The Huffington Post is not only a news site. It also has a lot of interesting contents on travel, wine and food. When a while back it did an article on how to visit vineyards and how to travel in wine regions they contacted BKWine for some expert advice.
Here are some excerpts from the article, How to Visit Vineyards, and from the interview that Anneli Rufus did with BKWine’s Per Karlsson.
Visiting vineyards, wineries and tasting rooms in person presents many amazing opportunities — to learn, but also to commit horrible blunders that might make you curl up into a ball and cry at the mere sight of a cork for the rest of your life.
To save us all from that fate, I asked three experts for their insights on enological etiquette. Ponder these tips before venturing vineyardward.
“Follow the lead of the winemaker or whoever receives you. Most of the things they do, they do with a purpose. For example, if they have you taste reds before whites, don’t say, ‘That’s not the way to taste wine.’ Instead, ask, ‘Why do you prefer to taste reds before whites?’ Or if you think the red is served too cold, don’t complain. Instead, ask what they think is the ideal serving temperature,” suggests Per Karlsson, who visits hundreds of wineries around the world every year as a guide for BKWine Tours, which he co-owns with his wife Britt.
Although certain customs vary from country to country, “in most cases you should not grab the bottle and serve yourself wine,” Karlsson says. “If you want to taste some more of [anything], ask for it. They will be glad to serve you.”
“Do not hesitate to spit the wine. If there is no spittoon, ask for one. It is not rude to spit. It is more of a sign that you take tasting wines seriously,” explains Karlsson, who has also coauthored several books on wine and publishes BKWine Magazine.
“If you visit a winery with a group, try and listen to what the winemaker says and don’t stand in a corner chatting with your friends. He’s talking to you, you know,” Karlsson adds. “The single most important thing to do in order to get the most out of your visit is: Be curious; ask questions. Give feedback to the winemaker about his wines. I can promise you that he is curious to know what you think.”
“Look at the vines, the grapes, the soil. Ask why they do it the way they do it,” Karlsson suggests. “For example, ask: ‘Why do you have such dense plantation? Why do you trellis so low? What type of soil do you have?'”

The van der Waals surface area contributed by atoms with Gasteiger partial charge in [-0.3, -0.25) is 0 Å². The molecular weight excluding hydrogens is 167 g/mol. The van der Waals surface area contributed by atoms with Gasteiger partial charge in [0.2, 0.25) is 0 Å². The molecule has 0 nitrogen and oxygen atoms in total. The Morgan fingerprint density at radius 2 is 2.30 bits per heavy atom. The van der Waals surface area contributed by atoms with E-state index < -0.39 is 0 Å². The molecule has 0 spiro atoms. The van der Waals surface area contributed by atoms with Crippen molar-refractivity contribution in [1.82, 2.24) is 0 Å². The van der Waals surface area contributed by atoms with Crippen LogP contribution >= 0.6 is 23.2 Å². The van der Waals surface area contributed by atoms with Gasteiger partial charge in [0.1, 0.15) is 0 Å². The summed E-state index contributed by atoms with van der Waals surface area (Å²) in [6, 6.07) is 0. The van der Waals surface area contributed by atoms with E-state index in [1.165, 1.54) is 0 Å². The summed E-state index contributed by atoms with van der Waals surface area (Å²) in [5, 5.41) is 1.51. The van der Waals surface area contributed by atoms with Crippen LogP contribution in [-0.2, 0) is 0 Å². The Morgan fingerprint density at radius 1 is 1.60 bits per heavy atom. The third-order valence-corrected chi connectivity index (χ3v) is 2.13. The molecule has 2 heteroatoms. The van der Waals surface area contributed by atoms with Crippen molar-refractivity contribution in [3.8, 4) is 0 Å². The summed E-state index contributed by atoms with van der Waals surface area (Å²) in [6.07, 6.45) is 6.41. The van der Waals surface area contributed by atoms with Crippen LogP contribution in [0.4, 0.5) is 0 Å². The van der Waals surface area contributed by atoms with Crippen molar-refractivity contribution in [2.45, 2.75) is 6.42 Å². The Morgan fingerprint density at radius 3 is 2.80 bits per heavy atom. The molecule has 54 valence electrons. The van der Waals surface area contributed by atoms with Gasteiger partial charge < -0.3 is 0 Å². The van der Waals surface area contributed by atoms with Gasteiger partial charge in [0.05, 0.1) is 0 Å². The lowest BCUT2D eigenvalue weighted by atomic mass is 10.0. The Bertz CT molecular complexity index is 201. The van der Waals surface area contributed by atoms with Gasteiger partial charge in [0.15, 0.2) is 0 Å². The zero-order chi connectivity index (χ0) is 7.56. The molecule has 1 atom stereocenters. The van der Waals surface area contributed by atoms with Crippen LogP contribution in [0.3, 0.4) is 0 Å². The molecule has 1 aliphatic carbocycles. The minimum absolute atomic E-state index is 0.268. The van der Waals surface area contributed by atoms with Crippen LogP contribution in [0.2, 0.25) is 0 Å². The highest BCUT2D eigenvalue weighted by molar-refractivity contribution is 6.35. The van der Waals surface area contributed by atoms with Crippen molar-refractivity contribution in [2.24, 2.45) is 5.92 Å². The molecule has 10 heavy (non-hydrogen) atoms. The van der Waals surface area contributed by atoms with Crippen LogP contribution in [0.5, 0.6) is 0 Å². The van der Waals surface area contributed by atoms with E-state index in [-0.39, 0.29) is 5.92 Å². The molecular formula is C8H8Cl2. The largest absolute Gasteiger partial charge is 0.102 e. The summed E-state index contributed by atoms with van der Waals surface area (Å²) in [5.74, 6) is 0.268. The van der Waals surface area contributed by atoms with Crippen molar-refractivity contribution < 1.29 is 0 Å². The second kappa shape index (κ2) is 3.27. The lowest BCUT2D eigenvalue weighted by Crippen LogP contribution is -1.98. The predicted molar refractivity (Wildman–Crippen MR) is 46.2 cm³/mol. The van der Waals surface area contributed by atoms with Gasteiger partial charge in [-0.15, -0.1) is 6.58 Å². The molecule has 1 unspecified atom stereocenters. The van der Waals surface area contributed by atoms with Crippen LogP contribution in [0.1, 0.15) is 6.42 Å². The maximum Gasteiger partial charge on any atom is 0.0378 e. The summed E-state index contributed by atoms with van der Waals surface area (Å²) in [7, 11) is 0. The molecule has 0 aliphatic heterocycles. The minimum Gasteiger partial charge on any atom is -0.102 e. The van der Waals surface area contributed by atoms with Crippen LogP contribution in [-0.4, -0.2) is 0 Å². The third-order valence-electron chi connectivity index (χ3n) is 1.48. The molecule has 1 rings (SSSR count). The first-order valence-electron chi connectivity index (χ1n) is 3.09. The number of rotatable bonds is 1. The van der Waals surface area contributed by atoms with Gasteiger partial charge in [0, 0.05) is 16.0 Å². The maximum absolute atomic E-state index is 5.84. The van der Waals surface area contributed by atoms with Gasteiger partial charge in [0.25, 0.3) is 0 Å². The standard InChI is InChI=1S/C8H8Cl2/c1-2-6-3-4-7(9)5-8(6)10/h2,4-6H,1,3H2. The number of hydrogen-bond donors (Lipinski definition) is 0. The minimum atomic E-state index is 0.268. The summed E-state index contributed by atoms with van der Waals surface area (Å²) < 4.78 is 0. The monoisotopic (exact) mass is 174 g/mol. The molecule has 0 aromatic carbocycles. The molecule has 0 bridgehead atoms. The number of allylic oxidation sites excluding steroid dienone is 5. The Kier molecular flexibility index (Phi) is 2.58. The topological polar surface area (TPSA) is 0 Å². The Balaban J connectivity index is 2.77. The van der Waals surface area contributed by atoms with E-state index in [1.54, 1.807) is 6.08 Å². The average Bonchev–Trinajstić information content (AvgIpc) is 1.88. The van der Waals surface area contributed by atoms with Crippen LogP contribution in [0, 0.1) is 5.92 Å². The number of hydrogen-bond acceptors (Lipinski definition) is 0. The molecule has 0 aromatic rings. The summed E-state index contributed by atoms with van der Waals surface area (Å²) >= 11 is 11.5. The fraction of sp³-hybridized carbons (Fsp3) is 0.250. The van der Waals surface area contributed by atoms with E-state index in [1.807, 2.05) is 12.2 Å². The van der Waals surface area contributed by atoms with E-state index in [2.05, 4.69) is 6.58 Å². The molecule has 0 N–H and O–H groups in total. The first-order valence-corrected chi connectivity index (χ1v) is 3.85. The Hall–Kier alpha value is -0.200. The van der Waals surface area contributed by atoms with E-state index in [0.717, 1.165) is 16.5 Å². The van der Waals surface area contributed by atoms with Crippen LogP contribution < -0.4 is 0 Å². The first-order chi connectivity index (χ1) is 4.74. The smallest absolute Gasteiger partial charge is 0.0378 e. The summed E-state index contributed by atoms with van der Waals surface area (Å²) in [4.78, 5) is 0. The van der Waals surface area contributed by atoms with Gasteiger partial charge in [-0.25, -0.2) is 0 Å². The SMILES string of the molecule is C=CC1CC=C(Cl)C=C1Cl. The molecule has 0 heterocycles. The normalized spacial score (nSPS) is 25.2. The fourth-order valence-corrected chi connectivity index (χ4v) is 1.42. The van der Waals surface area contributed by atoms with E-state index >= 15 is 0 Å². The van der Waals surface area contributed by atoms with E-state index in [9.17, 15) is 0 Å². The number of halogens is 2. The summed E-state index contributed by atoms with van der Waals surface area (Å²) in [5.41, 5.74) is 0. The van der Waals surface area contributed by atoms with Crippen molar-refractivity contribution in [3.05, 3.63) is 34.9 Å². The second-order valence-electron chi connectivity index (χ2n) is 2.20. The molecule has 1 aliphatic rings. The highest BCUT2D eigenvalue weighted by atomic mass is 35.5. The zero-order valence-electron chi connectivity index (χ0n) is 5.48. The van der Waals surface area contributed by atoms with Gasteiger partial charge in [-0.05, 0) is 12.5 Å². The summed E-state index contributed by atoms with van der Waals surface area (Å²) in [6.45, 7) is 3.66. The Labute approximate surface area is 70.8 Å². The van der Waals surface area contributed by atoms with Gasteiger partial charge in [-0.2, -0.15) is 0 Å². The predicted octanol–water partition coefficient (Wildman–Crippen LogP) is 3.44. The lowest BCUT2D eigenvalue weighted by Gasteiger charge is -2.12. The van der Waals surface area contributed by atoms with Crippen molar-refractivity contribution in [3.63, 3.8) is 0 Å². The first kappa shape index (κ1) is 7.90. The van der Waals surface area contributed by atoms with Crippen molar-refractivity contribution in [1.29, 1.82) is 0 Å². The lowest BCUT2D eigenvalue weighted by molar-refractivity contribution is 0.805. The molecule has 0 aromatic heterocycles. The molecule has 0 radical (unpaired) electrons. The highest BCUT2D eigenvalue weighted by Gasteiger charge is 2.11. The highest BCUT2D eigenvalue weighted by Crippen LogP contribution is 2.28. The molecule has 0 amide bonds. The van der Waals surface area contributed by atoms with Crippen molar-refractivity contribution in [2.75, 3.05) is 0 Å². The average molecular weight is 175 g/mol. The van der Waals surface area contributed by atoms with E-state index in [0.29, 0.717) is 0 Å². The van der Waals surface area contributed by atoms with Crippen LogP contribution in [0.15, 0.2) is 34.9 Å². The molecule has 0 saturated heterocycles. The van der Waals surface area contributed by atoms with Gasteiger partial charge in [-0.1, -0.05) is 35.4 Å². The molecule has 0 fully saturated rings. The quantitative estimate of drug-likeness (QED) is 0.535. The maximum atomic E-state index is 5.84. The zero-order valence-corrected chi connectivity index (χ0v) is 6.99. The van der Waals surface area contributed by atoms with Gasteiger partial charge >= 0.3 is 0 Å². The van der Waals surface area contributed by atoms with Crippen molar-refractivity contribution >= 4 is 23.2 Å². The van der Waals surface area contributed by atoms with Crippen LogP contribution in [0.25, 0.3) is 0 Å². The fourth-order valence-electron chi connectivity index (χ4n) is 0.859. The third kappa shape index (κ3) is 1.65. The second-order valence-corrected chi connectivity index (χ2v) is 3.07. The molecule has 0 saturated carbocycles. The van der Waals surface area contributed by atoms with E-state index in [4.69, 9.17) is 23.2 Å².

Inside the winery itself, keep looking:
“No, it is not true that one stainless steel tank is just like any other. How the inside of a winery looks can tell you a lot about the philosophy of the winery and the winemaker and about the style of the wines that they make. Plus you may even get the chance to taste some fermenting grape juice if you are lucky,” Karlsson adds.
Karlsson [continues]: “You should not feel obliged to buy. Most wineries understand that you come from far away and cannot carry home a lot of bottles. However, [the typical winery] will be more than happy to sell you some bottles — with the exception of some Bordeaux chateaux who don’t sell anything at all.”
He also strongly recommends contacting wineries before you plan to visit (*), “especially in Europe. In New World countries, wineries are often equipped with tasting rooms and shops and perhaps even restaurants with staff that can handle drop-in visits. That is often not the case in Europe, where wineries are smaller and less oriented towards tourism.”
“Do a little homework,” Karlsson urges. “Know a little bit in advance about the wines and the region. For example, if you visit Chablis in northern Burgundy, you don’t want to ask, ‘Do you ever use Chardonnay for your whites?’ — because 100 percent of Chablis is white and 100 percent is from Chardonnay,” Karlsson points out.
“And — but surely I don’t need to say this — don’t drink too much.”
You can read the full article here: How to Visit Vineyards.
I would not quite agree with the very beginning of the article though, that visiting vineyard presents opportunities to make a real fool of oneself. That is never the case. Don’t worry too much about any “do:s and don’t:s”. There is really no right and wrong way to travel in wine country as long as you enjoy yourself!
(*) I would of course also say that the very best way to visit vineyards is to go there on a wine tour organised by an expert wine tour operator. On an organised wine tour, with the right kind of travel organiser, you can experience things that you will never have the opportunity to experience if you travel on your own; tank and barrel tastings, special blends or older vintages, blending workshops, lunches with the winemakers etc.
In fact, if you travel on your own, it is often unlikely that you will meet the winemaker at all and instead meet the shop or marketing assistant. On BKWine’s tours, who the person is that receives us is one of the most important aspects. Usually it is the winemaker or the owner. As on the picture above and the short video below where we are ending a winery visit with a lunch at the 15th Tenuta di Squarano castle together with the Marchesi Fumanelli himself at the head of the table.
There is plenty more information in the article; tips and tricks and advice on how to make the most of a vineyard and winery visit. Annelie Rufus also talked to Laura Ellwanger, press relations managers at Donnafugata on Sicily and Suzanne Phifer Pavitt of Phifer Pavitt Wines.
Many thanks to Anneli Rufus for taking an interest in what we do, and how we do it. She is a travel, food and wine journalist and author of Unworthy, Party of One, and Stuck and other books. You can find more about her on her site Anneli Rufus and on twitter as @LifeWithAnneli.